Hexed. Jinxed. Snake bit. F***ed.
The world is crumbling around us, it’s time to load up that magic bullet. It’s 2010 all over again, and the second coming of Posey and Bumgarner is waiting in the wings, eager to wretch the San Francisco Giants from the depths of oblivion and once again deliver them to the promised land.
Ah, sounds wonderful, right? Well, so was that dream I had where my buddy was in a real bind and needed to unload his Corvette Z06, and my 500 bucks would cover it.
Christian Arroyo‘s start to the Triple-A season at Sacramento has Giants fans standing at attention, thanks to a forgettable (to say the least) April where seemingly everything has gone wrong. As the bad news and losses at the big league level continue to mount with each passing day, so does Arroyo’s hit total.
So, exactly what are we waiting for? Get him up, NOW!
Unfortunately, what could be the most frustrating aspect of this first month of the season is that the team really doesn’t have a magic bullet, or a better option to immediately fix everything. This fan base has become accustomed to winning, and had every expectation of contending this season. Well placed expectations, might I add.
But Bobby Evans made it very clear in a recent KNBR interview with Kevin Frandsen and Larry Krueger that Arroyo will not be called up until he has an every day opportunity at third base open, and the team is just fine with Eduardo Nunez remaining at the position for now:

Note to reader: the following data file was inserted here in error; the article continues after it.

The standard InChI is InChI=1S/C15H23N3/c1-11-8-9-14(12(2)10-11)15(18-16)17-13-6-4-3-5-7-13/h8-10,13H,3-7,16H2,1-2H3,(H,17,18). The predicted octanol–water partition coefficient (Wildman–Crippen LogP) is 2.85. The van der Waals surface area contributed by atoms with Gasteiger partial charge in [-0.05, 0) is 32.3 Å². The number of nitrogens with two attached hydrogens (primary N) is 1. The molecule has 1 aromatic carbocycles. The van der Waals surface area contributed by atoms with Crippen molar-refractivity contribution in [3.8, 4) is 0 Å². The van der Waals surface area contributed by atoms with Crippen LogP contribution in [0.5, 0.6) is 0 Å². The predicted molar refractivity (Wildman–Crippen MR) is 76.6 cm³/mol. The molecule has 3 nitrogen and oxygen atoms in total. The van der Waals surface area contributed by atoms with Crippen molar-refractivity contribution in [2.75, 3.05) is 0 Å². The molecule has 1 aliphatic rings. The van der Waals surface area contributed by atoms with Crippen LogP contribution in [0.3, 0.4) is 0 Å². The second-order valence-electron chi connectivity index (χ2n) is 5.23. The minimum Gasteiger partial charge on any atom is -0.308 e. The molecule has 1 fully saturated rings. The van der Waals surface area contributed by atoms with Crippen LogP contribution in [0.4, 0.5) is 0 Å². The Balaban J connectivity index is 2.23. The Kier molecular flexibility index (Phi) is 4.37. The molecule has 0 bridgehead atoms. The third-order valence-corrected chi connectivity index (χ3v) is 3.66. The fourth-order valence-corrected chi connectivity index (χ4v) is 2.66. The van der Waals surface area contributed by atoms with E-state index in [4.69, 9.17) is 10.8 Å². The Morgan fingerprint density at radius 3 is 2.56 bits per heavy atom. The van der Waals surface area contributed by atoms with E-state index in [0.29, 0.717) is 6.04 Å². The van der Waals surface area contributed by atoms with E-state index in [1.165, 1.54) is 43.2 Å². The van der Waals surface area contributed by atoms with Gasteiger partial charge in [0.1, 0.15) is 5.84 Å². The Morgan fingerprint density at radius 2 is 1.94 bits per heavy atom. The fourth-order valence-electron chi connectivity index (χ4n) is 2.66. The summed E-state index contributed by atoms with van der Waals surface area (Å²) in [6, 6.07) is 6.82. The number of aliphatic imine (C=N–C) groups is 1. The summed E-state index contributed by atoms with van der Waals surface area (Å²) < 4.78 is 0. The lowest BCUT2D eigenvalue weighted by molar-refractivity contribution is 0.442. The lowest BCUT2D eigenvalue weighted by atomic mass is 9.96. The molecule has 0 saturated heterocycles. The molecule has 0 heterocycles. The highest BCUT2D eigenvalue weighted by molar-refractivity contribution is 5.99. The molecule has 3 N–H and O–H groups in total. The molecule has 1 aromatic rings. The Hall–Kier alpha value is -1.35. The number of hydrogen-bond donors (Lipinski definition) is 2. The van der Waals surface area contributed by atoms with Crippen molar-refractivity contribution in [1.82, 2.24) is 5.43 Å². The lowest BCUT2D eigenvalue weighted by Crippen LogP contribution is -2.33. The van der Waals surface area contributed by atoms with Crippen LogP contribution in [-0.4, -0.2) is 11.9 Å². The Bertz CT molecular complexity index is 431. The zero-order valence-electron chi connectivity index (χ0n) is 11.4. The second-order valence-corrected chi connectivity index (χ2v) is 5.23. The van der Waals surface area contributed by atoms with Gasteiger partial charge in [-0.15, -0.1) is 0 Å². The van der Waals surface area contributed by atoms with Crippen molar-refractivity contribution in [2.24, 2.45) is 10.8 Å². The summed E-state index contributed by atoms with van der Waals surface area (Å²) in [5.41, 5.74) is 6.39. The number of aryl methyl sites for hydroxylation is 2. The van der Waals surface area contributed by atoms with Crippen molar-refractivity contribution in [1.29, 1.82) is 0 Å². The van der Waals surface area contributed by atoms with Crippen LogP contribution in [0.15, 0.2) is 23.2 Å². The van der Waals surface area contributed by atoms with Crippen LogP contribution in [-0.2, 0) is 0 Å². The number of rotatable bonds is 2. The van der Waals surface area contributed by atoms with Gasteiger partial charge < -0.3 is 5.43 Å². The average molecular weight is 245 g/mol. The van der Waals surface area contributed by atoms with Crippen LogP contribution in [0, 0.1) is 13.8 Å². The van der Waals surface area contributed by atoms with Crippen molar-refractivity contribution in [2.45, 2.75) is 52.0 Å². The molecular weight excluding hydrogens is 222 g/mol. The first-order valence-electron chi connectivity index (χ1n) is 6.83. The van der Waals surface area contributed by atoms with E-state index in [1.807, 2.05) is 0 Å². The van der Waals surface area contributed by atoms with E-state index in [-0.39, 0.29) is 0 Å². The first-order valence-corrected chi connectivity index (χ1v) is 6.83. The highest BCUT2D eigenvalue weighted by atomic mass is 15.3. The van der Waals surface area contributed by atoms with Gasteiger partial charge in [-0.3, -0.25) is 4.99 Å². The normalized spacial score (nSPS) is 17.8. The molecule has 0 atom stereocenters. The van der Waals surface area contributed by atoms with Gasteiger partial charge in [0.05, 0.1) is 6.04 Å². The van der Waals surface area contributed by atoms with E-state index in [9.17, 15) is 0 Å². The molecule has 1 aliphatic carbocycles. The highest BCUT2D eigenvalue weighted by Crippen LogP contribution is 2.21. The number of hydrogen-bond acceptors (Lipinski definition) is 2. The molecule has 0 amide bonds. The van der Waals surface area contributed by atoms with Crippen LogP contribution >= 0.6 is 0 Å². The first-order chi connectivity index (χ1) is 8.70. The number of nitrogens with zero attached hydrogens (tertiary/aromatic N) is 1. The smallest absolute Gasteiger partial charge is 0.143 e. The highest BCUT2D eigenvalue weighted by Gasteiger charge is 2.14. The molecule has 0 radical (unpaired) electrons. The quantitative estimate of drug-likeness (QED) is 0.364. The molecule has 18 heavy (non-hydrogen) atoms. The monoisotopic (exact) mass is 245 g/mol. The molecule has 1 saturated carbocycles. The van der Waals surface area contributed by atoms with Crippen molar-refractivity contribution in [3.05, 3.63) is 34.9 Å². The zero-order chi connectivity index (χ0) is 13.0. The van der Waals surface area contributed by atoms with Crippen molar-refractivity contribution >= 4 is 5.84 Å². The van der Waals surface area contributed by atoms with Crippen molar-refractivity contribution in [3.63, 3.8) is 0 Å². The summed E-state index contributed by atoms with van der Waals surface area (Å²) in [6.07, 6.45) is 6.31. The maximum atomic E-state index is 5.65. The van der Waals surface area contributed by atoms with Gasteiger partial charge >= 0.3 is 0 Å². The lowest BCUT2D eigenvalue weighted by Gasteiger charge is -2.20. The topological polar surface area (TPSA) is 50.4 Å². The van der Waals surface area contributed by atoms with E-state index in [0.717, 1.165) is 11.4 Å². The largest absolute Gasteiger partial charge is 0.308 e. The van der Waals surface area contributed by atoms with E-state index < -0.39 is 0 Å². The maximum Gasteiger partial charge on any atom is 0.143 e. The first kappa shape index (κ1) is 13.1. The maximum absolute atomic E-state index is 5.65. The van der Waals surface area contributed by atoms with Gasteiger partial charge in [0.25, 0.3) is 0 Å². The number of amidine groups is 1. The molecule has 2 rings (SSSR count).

“If we come to a point where we feel like we want to make a position change for Nunez, that would be a different issue, but right now we don’t see that happening, and our focal point for Arroyo is just getting time in Triple-A”.
Now, I can already hear the newly minted Evans-detractors “He’s wasting time! We need him now! He didn’t get a closer last year, and he’s sabotaging us again!”
Sorry folks, but Evans is right, and he went on into further specifics as to why now is not the time to bring up Arroyo. For one, it’s been two weeks. Literally two weeks, where Arroyo is hitting at a clip he’s never even come close to throughout his relatively brief minor league career.
Call me daffy, but I have a hard time believing Arroyo is going to hit 35 homers and drive in 120 runs this season, after hitting three home runs and driving in 49 in 119 games at AA last season. I also think it’s unlikely he’ll maintain a .425 average and a 1.138 OPS, when he finished last year at .274 and .689 in those categories, respectively.
KNBR’s Brian Murphy wrote an Arroyo-centric call to arms earlier this week, and presented the laundry list of maladies that have befallen the Giants this April, with the crux of his argument being the team’s need for a “mojo change”. Now, baseball features the element of random chance far more than any other major sport, and it can’t be denied that mojo, or momentum, or “vibes” plays a role in a team’s success.
There’s also no doubt that the “vibes” surrounding the Giants right now are decidedly bad. They just got absolutely smoked in Colorado, and were awful both offensively and on the pitcher’s mound. So much is wrong, I don’t have enough fingers to point.